• Deliver mandibular restorations to include screw retained implant crowns teeth nos. 19 and 30.

Phase XI: Maintenance

  • Fabricate interocclusal splint for nighttime wear.
  • Maintenance care for life every six months.

Active Clinical Treatment

Review of Treatment Goals

Our non-clinical goals in this case were to convey to the patient that her problems were an interdisciplinary, complex issue that had been ongoing and worsening for many years. Our solution to these problems would require the collaborative efforts of a team of dentists. The objective clinical goals were to orthodontically move her teeth into a less restrictive position and create room for restoration of lost tooth structure. Implants would be used not only to replace missing teeth but to provide orthodontic anchorage to facilitate movements that would not be possible with conventional orthodontics. Our final restorative goals were to reestablish ideal form and function, creating an occlusion that was stable and comfortable, enabling long term dental health. As her desires were specifically not to address esthetics, we were clear esthetic improvements were the result of correcting form and function. Of note is the fact that this case, from the restorative and surgical standpoint, was to be accomplished, with few small exceptions, entirely digitally.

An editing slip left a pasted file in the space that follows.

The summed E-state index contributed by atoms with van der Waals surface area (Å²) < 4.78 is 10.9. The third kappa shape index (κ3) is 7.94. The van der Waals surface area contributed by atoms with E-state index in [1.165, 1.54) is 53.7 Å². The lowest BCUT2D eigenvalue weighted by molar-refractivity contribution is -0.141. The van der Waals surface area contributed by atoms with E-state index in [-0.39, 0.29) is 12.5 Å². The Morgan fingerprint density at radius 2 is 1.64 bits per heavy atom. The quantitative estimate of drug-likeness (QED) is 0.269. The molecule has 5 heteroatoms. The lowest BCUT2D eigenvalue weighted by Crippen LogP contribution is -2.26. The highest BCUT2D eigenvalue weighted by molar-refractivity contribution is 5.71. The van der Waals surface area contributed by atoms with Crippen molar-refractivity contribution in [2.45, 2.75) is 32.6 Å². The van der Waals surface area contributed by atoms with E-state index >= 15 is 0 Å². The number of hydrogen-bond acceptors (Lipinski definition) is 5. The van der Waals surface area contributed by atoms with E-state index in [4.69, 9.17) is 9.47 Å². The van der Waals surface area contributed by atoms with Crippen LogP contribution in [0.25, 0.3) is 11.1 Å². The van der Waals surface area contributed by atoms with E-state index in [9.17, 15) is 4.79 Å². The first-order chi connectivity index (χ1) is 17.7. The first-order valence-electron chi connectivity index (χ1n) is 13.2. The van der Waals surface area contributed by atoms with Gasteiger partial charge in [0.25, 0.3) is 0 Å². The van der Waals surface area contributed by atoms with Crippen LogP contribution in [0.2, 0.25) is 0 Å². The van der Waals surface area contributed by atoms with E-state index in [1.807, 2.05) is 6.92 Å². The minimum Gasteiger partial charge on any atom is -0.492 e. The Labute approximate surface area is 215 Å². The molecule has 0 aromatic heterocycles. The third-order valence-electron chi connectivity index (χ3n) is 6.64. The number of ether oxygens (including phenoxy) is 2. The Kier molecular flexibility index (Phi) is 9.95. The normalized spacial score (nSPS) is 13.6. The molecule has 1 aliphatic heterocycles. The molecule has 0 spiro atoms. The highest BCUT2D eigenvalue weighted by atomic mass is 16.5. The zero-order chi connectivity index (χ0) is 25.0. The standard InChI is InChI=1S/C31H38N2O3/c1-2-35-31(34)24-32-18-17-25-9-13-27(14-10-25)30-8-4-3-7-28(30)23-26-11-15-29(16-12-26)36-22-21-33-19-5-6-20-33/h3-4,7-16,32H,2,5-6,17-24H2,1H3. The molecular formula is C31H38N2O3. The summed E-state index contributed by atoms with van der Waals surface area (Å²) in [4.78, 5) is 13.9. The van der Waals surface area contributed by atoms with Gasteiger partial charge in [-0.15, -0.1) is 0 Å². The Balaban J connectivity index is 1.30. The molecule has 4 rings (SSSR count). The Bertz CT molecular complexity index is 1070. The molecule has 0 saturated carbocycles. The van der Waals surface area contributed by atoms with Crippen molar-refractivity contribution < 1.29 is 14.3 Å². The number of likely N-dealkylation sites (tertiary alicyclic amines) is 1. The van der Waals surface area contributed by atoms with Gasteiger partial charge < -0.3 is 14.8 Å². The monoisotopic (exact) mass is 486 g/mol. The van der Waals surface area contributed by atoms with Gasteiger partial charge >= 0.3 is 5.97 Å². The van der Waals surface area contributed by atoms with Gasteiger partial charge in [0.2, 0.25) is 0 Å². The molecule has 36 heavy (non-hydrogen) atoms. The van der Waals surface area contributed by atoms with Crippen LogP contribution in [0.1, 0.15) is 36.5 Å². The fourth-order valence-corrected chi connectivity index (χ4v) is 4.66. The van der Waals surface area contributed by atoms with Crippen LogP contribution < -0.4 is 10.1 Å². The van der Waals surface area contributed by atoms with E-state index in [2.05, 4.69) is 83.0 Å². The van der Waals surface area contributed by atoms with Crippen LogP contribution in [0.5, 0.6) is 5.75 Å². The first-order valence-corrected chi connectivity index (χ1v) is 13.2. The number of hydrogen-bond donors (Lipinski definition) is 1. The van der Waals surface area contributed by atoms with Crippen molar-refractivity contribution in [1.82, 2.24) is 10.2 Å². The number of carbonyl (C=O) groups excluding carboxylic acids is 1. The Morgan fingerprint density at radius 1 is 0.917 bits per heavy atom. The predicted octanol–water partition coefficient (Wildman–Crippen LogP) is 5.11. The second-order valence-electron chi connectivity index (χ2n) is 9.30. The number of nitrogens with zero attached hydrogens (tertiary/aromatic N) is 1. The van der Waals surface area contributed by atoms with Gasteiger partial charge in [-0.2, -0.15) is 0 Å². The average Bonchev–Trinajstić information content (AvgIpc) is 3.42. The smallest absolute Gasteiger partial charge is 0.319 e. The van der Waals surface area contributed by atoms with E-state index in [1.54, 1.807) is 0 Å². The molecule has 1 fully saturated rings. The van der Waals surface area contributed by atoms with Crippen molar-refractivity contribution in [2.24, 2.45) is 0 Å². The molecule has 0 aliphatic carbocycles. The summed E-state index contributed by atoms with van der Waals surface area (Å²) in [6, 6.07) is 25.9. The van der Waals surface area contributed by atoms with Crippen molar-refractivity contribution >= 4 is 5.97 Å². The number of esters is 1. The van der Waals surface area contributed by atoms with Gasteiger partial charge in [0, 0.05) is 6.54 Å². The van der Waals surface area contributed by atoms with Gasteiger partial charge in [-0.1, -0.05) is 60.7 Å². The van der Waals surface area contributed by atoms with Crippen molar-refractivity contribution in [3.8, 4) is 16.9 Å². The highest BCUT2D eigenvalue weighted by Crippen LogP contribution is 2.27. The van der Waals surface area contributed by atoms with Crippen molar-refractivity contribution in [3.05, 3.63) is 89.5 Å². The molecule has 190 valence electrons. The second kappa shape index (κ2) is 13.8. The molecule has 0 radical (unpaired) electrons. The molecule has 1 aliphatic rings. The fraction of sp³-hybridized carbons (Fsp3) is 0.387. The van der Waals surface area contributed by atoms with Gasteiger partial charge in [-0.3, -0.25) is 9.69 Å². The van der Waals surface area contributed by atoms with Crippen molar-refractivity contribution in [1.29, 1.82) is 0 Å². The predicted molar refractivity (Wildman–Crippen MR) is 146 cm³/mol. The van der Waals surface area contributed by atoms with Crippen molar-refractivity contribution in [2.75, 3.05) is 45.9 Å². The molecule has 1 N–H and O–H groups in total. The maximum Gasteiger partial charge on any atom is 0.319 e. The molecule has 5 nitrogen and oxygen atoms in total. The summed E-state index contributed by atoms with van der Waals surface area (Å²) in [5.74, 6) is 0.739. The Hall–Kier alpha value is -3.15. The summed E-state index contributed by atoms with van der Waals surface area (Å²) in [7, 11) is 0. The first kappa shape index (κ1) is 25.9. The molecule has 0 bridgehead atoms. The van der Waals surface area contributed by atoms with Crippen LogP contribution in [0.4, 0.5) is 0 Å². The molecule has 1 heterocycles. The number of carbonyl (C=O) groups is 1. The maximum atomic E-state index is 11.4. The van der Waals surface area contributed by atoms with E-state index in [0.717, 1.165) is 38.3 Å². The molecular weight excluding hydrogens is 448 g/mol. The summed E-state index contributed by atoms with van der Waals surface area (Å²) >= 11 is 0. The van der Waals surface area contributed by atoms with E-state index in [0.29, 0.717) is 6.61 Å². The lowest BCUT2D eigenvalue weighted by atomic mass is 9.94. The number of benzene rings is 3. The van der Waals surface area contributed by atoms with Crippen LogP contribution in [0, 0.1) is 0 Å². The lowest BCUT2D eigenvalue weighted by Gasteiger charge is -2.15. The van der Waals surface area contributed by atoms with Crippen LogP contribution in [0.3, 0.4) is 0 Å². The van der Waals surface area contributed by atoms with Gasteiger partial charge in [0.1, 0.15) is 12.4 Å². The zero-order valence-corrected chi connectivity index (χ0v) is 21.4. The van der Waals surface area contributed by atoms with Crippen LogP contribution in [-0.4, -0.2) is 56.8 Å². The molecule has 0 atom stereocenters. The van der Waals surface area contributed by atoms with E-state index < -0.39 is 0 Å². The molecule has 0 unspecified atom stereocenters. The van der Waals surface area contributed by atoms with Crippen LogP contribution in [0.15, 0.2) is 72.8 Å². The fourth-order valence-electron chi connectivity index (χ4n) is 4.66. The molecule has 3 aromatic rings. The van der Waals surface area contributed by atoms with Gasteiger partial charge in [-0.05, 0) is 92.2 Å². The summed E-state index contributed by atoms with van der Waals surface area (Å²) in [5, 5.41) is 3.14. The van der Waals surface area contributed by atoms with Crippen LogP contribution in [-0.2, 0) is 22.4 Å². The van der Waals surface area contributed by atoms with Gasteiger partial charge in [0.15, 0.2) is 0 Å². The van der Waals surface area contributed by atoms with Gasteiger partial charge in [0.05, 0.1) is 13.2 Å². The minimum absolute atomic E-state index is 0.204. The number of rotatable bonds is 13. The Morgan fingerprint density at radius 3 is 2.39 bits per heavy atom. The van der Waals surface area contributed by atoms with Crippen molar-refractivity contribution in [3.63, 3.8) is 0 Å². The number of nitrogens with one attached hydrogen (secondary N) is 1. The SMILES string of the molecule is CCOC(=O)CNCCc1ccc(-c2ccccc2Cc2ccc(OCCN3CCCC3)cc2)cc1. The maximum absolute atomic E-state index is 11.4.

Phase I: Initial ‘Emergency’ Treatment

Tooth no. 19 was isolated with a dental dam under local anesthesia. All existing restorative material and decay was excavated leaving a very evident crack into the pulp, down to the pulpal floor. The mesial canals were completely calcified, the decay extended beyond the bone level. This tooth was diagnosed as hopeless and scheduled for removal. A provisional was placed at this appointment.

Tooth no. 30 was deemed hopeless at initial evaluation and extracted.

Phase II: Diagnostic Data Accumulation and Treatment Planning